Bloomberg News

Iran Is Ready to Suspend 20% Uranium Enrichment, Russia Says

June 18, 2013

Iranian President-Elect Hassan Rohani

Iranian President-elect Hassan Rohani said yesterday that he’ll make the country’s nuclear program more transparent as he seeks to ease tension with the U.S. and reduce “brutal” sanctions that have crippled the economy. Photographer: Kaveh Kazemi/Getty Images

Iran is ready to suspend enrichment of uranium to 20 percent, a key demand of world powers at talks over its disputed nuclear program, Russian Foreign Minister Sergei Lavrov said.

In return, the Persian Gulf nation must be offered “weighty reciprocal steps,” including a gradual lifting of unilateral and United Nations sanctions, Lavrov said in an interview with the Kuwaiti news service Kuna posted today on the Foreign Ministry’s website.

“This could become a breakthrough agreement that could largely remove the tension surrounding the existing problems, including concern about enrichment rising to weapons level,” he said. “It would be unforgivable not to use this opportunity.”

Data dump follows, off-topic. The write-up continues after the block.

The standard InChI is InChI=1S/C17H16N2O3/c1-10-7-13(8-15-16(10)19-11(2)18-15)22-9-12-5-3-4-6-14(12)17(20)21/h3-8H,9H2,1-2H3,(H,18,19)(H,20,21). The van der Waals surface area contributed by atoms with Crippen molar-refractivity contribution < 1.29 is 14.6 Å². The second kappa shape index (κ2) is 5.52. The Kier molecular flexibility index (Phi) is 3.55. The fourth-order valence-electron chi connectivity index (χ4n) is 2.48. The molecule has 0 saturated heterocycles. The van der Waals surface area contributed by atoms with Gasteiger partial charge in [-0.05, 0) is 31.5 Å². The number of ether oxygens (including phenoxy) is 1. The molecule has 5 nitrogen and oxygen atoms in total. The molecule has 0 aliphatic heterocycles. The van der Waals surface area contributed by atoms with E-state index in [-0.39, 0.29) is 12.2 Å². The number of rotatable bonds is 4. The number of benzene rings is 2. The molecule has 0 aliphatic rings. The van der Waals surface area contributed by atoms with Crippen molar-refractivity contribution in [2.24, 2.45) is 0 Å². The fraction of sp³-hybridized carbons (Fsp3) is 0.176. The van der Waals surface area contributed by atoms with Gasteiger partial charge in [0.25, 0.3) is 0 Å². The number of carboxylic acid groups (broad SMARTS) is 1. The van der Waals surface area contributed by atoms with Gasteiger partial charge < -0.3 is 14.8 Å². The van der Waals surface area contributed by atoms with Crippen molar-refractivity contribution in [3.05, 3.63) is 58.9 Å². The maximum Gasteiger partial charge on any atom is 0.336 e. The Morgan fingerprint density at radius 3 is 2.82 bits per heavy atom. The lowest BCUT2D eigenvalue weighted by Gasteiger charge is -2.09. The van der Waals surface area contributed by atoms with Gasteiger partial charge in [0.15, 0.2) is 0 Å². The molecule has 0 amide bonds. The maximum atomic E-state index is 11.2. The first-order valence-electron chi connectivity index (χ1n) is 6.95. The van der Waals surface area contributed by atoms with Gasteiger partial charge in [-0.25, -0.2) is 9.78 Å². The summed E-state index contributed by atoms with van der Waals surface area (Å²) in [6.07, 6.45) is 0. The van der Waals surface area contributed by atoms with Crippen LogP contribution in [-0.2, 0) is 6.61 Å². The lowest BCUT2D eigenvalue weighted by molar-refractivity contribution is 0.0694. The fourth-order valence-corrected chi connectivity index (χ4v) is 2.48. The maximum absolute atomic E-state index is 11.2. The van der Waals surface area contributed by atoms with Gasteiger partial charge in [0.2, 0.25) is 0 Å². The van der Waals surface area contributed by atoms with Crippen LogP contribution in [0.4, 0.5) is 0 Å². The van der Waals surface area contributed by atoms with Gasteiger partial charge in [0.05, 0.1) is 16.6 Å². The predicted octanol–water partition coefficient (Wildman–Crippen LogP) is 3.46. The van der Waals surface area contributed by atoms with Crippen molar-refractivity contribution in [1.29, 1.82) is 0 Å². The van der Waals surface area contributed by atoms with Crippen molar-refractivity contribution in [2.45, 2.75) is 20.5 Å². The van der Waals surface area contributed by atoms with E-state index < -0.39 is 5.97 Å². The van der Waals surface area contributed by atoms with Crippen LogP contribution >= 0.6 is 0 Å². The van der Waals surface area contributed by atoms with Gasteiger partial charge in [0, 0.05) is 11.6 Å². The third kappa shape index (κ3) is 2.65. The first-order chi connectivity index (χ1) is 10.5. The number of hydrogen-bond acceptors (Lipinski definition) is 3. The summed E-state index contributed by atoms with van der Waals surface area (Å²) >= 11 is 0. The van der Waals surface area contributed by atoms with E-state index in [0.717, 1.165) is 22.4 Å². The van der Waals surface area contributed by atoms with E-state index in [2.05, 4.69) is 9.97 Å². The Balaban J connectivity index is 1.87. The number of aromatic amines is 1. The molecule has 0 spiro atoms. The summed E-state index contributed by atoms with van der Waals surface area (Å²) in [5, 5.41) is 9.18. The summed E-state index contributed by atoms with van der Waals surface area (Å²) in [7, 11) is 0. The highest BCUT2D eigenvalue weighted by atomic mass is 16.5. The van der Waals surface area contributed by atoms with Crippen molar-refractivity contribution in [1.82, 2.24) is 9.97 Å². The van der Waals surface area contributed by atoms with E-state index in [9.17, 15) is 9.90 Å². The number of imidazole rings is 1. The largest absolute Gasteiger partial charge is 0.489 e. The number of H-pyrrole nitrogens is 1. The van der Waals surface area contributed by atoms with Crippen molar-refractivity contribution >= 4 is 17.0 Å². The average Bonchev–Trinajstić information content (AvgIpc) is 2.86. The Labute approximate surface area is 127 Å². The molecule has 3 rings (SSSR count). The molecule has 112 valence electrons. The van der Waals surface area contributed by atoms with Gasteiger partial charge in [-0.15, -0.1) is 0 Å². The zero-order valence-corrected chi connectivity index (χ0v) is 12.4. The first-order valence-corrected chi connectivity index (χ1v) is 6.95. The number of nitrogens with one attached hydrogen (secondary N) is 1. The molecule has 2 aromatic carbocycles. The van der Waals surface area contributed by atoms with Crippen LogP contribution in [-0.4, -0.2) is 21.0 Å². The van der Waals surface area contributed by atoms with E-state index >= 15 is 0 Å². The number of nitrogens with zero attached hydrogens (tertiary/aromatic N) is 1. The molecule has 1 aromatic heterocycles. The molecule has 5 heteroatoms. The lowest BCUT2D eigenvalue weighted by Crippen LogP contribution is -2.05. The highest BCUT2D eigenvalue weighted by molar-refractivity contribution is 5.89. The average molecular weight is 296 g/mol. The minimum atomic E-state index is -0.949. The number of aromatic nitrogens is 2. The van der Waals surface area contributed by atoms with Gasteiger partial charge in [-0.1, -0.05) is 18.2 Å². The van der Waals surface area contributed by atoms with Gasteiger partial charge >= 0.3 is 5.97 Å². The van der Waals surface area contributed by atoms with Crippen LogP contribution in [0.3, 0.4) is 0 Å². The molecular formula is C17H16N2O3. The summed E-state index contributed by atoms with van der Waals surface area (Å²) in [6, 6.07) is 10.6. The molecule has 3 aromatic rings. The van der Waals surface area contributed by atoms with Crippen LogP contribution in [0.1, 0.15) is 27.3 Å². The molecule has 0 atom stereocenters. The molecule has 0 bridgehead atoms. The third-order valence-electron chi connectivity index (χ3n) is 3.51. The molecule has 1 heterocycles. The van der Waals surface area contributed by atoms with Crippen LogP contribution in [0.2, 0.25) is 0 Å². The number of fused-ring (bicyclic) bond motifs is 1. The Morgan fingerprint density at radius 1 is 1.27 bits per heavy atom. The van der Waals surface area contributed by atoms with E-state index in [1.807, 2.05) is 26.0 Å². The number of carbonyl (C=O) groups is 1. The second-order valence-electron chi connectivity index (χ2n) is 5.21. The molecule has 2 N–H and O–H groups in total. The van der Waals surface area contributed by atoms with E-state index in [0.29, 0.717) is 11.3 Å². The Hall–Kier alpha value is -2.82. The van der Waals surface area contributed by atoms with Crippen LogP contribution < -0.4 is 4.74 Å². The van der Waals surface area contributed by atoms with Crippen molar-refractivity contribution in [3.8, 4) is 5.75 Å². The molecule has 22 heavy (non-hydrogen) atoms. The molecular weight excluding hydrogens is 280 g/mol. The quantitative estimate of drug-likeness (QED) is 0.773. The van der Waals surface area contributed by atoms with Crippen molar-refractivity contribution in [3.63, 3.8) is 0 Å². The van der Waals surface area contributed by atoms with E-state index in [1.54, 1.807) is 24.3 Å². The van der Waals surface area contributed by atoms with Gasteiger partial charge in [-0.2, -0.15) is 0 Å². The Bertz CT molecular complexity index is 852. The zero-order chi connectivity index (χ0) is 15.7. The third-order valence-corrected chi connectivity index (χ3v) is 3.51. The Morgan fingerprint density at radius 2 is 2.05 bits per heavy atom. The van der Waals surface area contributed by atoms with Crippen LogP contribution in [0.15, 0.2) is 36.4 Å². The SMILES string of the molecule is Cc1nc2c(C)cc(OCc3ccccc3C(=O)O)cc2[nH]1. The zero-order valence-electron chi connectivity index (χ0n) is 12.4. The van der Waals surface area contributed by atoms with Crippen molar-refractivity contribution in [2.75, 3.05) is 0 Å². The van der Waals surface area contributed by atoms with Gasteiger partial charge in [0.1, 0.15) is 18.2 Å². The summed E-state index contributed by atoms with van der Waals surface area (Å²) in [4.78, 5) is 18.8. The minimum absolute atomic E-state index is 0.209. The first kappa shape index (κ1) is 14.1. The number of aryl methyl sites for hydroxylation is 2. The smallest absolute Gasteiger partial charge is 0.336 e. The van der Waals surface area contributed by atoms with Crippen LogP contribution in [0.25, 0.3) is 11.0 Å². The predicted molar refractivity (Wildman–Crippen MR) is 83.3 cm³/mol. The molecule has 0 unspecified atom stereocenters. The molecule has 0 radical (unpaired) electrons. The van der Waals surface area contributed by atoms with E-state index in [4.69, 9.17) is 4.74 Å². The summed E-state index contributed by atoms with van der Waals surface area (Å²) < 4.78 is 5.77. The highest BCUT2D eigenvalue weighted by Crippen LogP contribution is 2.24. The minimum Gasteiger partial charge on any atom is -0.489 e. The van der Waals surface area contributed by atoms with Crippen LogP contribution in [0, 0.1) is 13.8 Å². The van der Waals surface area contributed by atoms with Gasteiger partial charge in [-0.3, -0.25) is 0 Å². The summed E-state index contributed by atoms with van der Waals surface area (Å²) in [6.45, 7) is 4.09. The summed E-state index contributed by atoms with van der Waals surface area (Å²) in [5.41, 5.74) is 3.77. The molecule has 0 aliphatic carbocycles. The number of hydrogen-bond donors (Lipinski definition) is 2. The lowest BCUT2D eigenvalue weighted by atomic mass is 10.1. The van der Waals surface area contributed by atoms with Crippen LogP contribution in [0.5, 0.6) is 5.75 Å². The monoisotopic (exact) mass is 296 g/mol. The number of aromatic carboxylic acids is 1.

Progress on an interim proposal by the world powers for Iran to suspend its 20 percent enrichment of uranium in return for limited relief from sanctions was scuttled at the latest round of talks in April by Iran’s insistence on being assured that what it sees as its right to peaceful enrichment of uranium will eventually be recognized.

Iranian chief negotiator Saeed Jalili said that while his country would consider the step of suspending enrichment at 20 percent levels, “we must know upon what foundations it rests.” Recognition of Iran’s right to enrich uranium for peaceful use under the nuclear Non-Proliferation Treaty would move the talks forward, he said.

The six world powers -- the U.S., Britain, France, Germany, China and Russia -- haven’t yet set a date and place for the next round of talks with Iran.

Iranian President-elect Hassan Rohani said yesterday that he’ll make the country’s nuclear program more transparent as he seeks to ease tension with the U.S. and reduce “brutal” sanctions that have crippled the economy.

The U.S. and its allies suspect Iran is seeking to build nuclear weapons, while the Islamic republic insists its atomic program is to generate electricity.

To contact the reporters on this story: Henry Meyer in Moscow at hmeyer4@bloomberg.net; Stepan Kravchenko in Moscow at skravchenko@bloomberg.net

To contact the editor responsible for this story: Balazs Penz at bpenz@bloomberg.net


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